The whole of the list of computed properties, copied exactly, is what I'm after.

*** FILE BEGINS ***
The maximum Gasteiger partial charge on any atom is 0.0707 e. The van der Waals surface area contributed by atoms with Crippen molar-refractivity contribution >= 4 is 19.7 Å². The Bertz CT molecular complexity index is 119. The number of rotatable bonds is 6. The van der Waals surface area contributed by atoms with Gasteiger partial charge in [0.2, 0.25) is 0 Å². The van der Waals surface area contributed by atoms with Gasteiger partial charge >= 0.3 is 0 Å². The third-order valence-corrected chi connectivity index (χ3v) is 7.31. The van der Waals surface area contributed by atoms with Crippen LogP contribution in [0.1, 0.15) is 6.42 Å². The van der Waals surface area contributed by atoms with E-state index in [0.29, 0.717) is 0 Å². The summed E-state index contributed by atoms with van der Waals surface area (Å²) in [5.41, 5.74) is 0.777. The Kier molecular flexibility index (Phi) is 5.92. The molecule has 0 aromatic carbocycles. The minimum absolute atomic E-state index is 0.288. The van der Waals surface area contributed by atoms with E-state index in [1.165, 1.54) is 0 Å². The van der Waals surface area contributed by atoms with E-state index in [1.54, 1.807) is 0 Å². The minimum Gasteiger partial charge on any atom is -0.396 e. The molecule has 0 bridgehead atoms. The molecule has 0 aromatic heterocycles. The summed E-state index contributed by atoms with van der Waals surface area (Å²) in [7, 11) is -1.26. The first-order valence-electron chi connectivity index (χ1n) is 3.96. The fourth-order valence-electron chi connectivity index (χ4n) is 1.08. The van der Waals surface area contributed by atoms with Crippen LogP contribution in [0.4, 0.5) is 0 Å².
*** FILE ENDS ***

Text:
The maximum Gasteiger partial charge on any atom is 0.0707 e. The van der Waals surface area contributed by atoms with Crippen molar-refractivity contribution >= 4 is 19.7 Å². The Bertz CT molecular complexity index is 119. The number of rotatable bonds is 6. The van der Waals surface area contributed by atoms with Gasteiger partial charge in [0.2, 0.25) is 0 Å². The van der Waals surface area contributed by atoms with Gasteiger partial charge >= 0.3 is 0 Å². The third-order valence-corrected chi connectivity index (χ3v) is 7.31. The van der Waals surface area contributed by atoms with Crippen LogP contribution in [0.1, 0.15) is 6.42 Å². The van der Waals surface area contributed by atoms with E-state index in [0.29, 0.717) is 0 Å². The summed E-state index contributed by atoms with van der Waals surface area (Å²) in [5.41, 5.74) is 0.777. The Kier molecular flexibility index (Phi) is 5.92. The molecule has 0 aromatic carbocycles. The minimum absolute atomic E-state index is 0.288. The van der Waals surface area contributed by atoms with E-state index in [1.165, 1.54) is 0 Å². The van der Waals surface area contributed by atoms with E-state index in [1.54, 1.807) is 0 Å². The minimum Gasteiger partial charge on any atom is -0.396 e. The molecule has 0 bridgehead atoms. The molecule has 0 aromatic heterocycles. The summed E-state index contributed by atoms with van der Waals surface area (Å²) in [7, 11) is -1.26. The first-order valence-electron chi connectivity index (χ1n) is 3.96. The fourth-order valence-electron chi connectivity index (χ4n) is 1.08. The van der Waals surface area contributed by atoms with Crippen LogP contribution in [0.4, 0.5) is 0 Å².